Q&A with Artist Tamara Kostianovsky

Kostianovsky created "Morning Walk at Corkscrew Swamp Sanctuary" inspired by a morning on the boardwalk. Her "Botanical Revolution" solo exhibition is at the Baker Museum through April 7, 2024.

A Corkscrew Swamp Sanctuary-inspired work of art is currently on display at the Baker Museum in Naples. Morning Walk at Corkscrew Swamp Sanctuary is part of Botanical Revolution, a solo exhibition from Tamara Kostianovsky, a Brooklyn-based Latinx artist whose connection to and fascination with the natural world is clear in her work.

You created Morning Walk after visiting Corkscrew Swamp Sanctuary for the first time during a trip to Naples. Can you share more about your visit? 

 I am grateful to Artis Naples for having invited me early on to do a research trip to the area in preparation for my exhibition at the Baker Museum. I visited the Botanical Gardens, accompanied by a birder and a biologist, a beautiful experience. We didn’t see as much fauna as I was expecting (it was January), but it was moving to hear my guides speak with so much devotion to this land, its flora and fauna. I got a lot out of my experience walking alone one morning down Corkscrew Swamp, where after being initially frustrated for not seeing any birds along my path, I was surprised by an egret perched over the branch of a tree right above me. This visitor pointed me in the direction of what I assume was his family, a happy flock taking a bath in the stream under the boardwalk. It was lovely and unexpected, the egret got close to me, and I was able to take many photos. Later, I included egrets in the work specifically made for this exhibition.

You grew up in Argentina and moved to the U.S. to attend art school. Did you spend a lot of time in nature growing up? How did that change after moving to the U.S.?

I grew up in the center of Buenos Aires and have been living in New York for the past 22 years. I do live a very urban life and my contact with the natural environment is sadly quite sporadic. My father was a surgeon, and, through his practice, I became aware of a world behind the skin, where veins exploded into waterfalls, severed ligaments set free the muscles they once contained, and chunks of fat poured over tissues of various colors and textures. A fascination with these scenes put the torn body at the center of my work, and as time went on, I continued using this imagery to reflect on violence, consumption, ecology, and the voracious needs of the body. My obsession with the wounded body in the era of environmental crisis prompted me to transpose my specific interests to the natural landscape. That’s how I became interested in dead birds and tree stumps, which are also a type of carcass.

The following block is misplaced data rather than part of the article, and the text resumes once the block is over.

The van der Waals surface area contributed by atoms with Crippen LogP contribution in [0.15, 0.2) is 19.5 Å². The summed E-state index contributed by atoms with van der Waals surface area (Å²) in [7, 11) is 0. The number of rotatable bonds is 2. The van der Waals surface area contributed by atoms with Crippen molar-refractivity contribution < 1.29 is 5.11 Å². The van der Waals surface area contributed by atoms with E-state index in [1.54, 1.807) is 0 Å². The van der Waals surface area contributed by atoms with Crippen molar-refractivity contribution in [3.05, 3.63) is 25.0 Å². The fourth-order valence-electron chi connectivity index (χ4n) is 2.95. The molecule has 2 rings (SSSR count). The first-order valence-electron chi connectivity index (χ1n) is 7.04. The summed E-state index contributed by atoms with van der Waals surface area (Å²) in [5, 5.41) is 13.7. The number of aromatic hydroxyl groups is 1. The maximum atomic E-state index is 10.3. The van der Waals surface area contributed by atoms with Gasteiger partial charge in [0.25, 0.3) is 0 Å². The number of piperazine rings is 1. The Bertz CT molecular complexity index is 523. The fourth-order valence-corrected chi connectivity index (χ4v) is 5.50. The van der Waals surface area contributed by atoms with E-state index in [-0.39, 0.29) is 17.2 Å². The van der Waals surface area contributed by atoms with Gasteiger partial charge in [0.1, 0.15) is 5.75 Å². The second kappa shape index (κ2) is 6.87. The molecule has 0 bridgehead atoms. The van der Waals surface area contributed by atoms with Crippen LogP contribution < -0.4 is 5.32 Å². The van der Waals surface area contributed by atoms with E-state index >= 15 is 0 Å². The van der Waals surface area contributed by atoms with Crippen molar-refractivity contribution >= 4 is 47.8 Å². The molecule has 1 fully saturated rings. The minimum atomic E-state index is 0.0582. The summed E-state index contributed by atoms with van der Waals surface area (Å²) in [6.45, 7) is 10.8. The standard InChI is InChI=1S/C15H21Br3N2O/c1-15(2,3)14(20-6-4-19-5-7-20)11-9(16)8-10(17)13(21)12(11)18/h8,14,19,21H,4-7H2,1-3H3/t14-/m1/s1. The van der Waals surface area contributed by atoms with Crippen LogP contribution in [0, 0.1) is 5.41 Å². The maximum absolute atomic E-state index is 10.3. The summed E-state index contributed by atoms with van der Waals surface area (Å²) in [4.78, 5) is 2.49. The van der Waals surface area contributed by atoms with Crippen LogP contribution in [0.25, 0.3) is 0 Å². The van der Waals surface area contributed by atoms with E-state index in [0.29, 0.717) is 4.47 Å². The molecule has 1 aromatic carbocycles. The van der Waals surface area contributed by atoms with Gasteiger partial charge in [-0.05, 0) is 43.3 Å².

You currently live in Brooklyn, New York. How do you connect with nature in your daily life in a big city?

I try to take trips to Upstate New York and other places where nature is prevalent. I am particularly interested in urban nature, so it isn’t so hard for me to get inspired.  Sometimes an item in a market or a cut down tree on the sidewalk can spark something in me that I can bring to my studio. I also make a point of often visiting the urban parks of New York, where I find, among other things, interesting dead trees that become feeding logs that support new life. Just the other day, I saw an uprooted tree with polypores that left me speechless.

An empty art gallery featuring several of Kostianovsky's fiber art sculptures, resembling tree stumps.
"Botanical Revolution" is on display at the Baker Museum in Naples through April 7, 2024. Photo courtesy of the artist.

How do you think art can play a role in conservation?

I make trees and birds using discarded textiles, a very human material. Part of the point is to create environments out of the same materials that clothe our bodies, showing a common nature among all living things. It is my hope that viewers see the nature I represent not as something apart from themselves but as an extension of their bodies. Perhaps by making that connection, conservation efforts can advance.

See Morning Walk at Corkscrew Swamp Sanctuary and the rest of Kostianovsky's Botanical Revolution at the Baker Museum through April 7. Learn more.

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